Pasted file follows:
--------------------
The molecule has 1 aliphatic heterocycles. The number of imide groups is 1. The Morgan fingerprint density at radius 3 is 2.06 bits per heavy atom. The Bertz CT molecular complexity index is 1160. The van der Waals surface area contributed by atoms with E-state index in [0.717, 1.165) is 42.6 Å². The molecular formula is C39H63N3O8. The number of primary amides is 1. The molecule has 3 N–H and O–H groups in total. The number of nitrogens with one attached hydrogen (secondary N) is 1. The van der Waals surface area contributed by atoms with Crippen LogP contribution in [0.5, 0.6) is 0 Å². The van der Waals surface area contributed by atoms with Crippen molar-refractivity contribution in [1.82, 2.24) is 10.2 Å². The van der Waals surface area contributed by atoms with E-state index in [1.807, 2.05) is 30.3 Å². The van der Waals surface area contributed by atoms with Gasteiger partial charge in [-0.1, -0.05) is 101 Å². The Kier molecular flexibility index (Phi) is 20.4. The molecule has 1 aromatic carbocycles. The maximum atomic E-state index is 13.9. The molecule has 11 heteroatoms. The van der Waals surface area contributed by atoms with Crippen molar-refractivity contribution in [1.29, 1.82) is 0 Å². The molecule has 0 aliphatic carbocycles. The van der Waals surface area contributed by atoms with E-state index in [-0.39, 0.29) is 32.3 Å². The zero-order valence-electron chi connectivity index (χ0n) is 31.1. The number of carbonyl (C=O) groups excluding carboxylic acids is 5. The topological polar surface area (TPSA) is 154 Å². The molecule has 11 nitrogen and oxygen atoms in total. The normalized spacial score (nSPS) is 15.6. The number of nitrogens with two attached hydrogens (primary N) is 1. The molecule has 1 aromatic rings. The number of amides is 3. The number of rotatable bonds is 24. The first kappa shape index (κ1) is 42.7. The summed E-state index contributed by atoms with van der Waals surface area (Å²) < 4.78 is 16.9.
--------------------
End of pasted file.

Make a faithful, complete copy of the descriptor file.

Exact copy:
The molecule has 1 aliphatic heterocycles. The number of imide groups is 1. The Morgan fingerprint density at radius 3 is 2.06 bits per heavy atom. The Bertz CT molecular complexity index is 1160. The van der Waals surface area contributed by atoms with E-state index in [0.717, 1.165) is 42.6 Å². The molecular formula is C39H63N3O8. The number of primary amides is 1. The molecule has 3 N–H and O–H groups in total. The number of nitrogens with one attached hydrogen (secondary N) is 1. The van der Waals surface area contributed by atoms with Crippen LogP contribution in [0.5, 0.6) is 0 Å². The van der Waals surface area contributed by atoms with Crippen molar-refractivity contribution in [1.82, 2.24) is 10.2 Å². The van der Waals surface area contributed by atoms with E-state index in [1.807, 2.05) is 30.3 Å². The van der Waals surface area contributed by atoms with Gasteiger partial charge in [-0.1, -0.05) is 101 Å². The Kier molecular flexibility index (Phi) is 20.4. The molecule has 1 aromatic carbocycles. The maximum atomic E-state index is 13.9. The molecule has 11 heteroatoms. The van der Waals surface area contributed by atoms with Crippen molar-refractivity contribution in [1.29, 1.82) is 0 Å². The molecule has 0 aliphatic carbocycles. The van der Waals surface area contributed by atoms with E-state index in [-0.39, 0.29) is 32.3 Å². The zero-order valence-electron chi connectivity index (χ0n) is 31.1. The number of carbonyl (C=O) groups excluding carboxylic acids is 5. The topological polar surface area (TPSA) is 154 Å². The molecule has 11 nitrogen and oxygen atoms in total. The normalized spacial score (nSPS) is 15.6. The number of nitrogens with two attached hydrogens (primary N) is 1. The molecule has 1 aromatic rings. The number of amides is 3. The number of rotatable bonds is 24. The first kappa shape index (κ1) is 42.7. The summed E-state index contributed by atoms with van der Waals surface area (Å²) < 4.78 is 16.9.